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5. Compressing and stretching cell delays

Initial circuit Timing overview Best stage effort Library mapping Gate retiming Input buffering Better accuracy Prior art Summary Conclusions

Compressing gate delays to meet the critical path timing starting with a stage effort f=3.6

The patent describes an algorithm for adjusting the fixed delays of gates in order to reduce delay (by gate compression) or reduce area (by gate stretching). It works successively on the critical paths, from the slowest to the fastest.

We will set a desired max delay of 350ps. The critical path is evaluated first, in our case between pins a(1) and s(3). When timed with a stage effort of 3.6, the path delay is 371ps, which gives a negative slack of 21ps. The preferred approach is to divide the negative slack equally between the critical path gates, which are instances a1n, c1a, c2a and s3.

Each gate has a timing equation of the form d = τ × (p + gh) = τ × (p + g × COUT /CIN). When the value of delay d is changed, this is handled by changing the value of CIN. This new value of CIN then alters the value of the previous gate's COUT, and in this way the gates are retimed starting from the output and working to the input.

Following this gate compression, the delay from a(1) to s(3) is now 350ps, but between pins b(1) and s(3) it is 352ps. Reducing the delay of instance a1n by 5ps has made the b(1) input critical, so this too must also be retimed. Then the final critical path becomes:

   CIN a1n c1a c2a s3 delay
old 31 70 103 89 109 371
new 36 65 97 85 103 350

So reducing the critical path delay from 371ps down to 350ps gives an increase in the capacitance of pin a(1) from 31fF to 36fF. This timing is fixed. Any change in the internal net capacitances is handled by increasing or decreasing the input pin capacitance of the gates. In fact, the final pin capacitance on pin a(1) is 33fF instead of 36fF because the parasitic load of gates off of the critical path can be reduced … in particular instance xn1.

 

Compressing or stretching gate delays on the other paths

The critical paths are timed in succession. If they are slower than the spec, then the gate delays are compressed. If they are quicker, then they are stretched. Once a gate has been timed, it is locked. Other quicker paths which use that gate will be retimed only on the arcs before or after the locked gate.

The algorithm sequences are shown below. Negative slacks require timing compression; positive slacks stretching.

stage effort ρ=3.6 stage effort ρ=5.4
arc slack instances arc slack instances
a(1)-s(3) -21 a1n,c1a,c2a,s3 a(1)-s(3) -98 a1n,c1a,c2a,s3
b(1)-b1n  -2 b1n b(1)-b1n -21 b1n
a(0)-c0   2 c0 a(0)-s(2) -71 c0,c1,c1n,s2
b1n-s(2)   4 c1,c1n,s2 c1-s(4) -34 c2,s4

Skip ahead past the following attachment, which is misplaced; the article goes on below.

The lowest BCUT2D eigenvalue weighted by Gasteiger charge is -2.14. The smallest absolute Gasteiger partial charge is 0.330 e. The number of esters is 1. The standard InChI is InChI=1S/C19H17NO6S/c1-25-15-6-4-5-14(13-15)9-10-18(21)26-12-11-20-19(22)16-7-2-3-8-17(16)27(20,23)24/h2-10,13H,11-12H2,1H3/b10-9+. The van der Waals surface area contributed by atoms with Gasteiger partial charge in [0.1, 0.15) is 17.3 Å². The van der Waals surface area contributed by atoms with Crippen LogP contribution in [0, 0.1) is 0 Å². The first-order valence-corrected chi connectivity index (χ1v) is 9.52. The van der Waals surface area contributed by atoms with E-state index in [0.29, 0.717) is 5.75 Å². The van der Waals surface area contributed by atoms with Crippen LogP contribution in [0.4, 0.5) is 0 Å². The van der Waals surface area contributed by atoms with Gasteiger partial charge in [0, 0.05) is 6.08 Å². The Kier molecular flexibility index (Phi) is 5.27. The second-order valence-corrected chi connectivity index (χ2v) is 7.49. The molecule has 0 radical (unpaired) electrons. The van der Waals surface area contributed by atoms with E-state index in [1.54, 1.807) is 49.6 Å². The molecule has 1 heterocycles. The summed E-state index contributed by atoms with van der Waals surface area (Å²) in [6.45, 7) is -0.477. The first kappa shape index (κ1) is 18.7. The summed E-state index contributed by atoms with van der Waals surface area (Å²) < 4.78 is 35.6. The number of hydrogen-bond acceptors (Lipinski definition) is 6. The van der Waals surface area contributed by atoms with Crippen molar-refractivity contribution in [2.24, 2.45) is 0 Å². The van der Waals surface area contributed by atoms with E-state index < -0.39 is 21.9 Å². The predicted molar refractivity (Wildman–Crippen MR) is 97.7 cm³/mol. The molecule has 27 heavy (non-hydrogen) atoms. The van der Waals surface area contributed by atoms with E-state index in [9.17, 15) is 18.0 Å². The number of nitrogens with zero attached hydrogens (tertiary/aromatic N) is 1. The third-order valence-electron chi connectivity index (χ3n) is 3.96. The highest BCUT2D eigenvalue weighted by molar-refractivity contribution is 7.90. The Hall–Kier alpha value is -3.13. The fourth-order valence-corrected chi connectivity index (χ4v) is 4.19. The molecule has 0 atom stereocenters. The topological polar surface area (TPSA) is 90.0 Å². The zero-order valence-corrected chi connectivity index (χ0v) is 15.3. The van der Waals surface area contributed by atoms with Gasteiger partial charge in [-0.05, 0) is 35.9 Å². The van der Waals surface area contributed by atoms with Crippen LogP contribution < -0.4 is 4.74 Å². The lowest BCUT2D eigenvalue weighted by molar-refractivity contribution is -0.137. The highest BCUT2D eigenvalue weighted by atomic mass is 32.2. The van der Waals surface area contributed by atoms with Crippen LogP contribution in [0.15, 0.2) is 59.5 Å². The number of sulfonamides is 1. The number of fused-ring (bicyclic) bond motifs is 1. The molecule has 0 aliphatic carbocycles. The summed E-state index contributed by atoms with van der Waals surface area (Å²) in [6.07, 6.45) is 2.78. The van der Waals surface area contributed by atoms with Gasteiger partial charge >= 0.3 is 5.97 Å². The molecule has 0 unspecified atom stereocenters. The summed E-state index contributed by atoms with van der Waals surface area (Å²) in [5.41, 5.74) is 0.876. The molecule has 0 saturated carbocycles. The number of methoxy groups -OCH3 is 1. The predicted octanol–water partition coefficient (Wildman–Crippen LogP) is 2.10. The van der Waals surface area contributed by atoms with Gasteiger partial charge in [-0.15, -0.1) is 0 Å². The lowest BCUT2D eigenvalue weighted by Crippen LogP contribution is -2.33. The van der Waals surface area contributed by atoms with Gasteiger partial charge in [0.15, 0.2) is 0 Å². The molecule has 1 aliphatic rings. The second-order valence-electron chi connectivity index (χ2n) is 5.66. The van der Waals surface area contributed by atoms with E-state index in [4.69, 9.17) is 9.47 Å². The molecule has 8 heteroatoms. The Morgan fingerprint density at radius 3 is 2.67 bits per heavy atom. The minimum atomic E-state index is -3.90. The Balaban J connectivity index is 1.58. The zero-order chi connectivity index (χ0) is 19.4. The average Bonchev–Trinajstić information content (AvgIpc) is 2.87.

c1-s(4)   5 c2,s4 a1n-s(1)  10 xn1,s1
a1n-s(1)  50 xn1,s1 a(0)-s(0)  65 c0a,s0n,s0
a(2)-xn2  98 xn2 a(2)-xn2  75 xn2
a(3)-xn3 104 xn3 a(3)-xn3  81 xn3
a(0)-s(0) 125 c0a,s0n,s0 a(3)-nr3 143 nr3
a(3)-nr3 166 nr3 a(3)-nd3 170 nd3
a(3)-nd3 192 nd3      

False critical paths through weak drive strength cells

As a result of retiming the gates, there are now many parallel critical paths. These are highlighted in blue in the top schematic Fig 5a to the right. When the constant delay model is mapped to a real library, the critical path could then become any of these parallel paths. A risk is that paths using weak drive strength cells that are not really critical become critical. This is likely because the weaker cells have a relatively high parasitic capacitance and and tend to be slower than the estimated delay, which is based on an average for all the drive strengths.

This can be seen in the second schematic Fig 5b on the right. The critical path now passes through a minimum drive strength 2-XNOR gate.

Another risk is inaccurate timing from non-inverting cells with a high gain (=COUT /CIN ). The fixed timing methodology loses accuracy for non-inverting cells with a high gain. The solution here is to set a limit on the gain. This is useful also for the inverting cells, using the max_capacitance parameter from the .LIB file. If HMAX is the maximum gain, then for inverting cells:
HMAX = max_capacitance/CIN

For non-inverting cells we set HMAX to a limit still giving sufficient accuracy. A value of HMAX = 5 has been used for the vsclib. This raises the drive strength of the 2-XNOR gate, instance xn3, from x05 up to x1 as shown in the third schematic on the right, Fig 5c. Now the false path from a(3) to s(3) has gone, but the path from a(0) to s(0) at 351ps remains. This is caused by the extra parasitic delay of weak drive strength cells, but is close to the design spec of 350ps.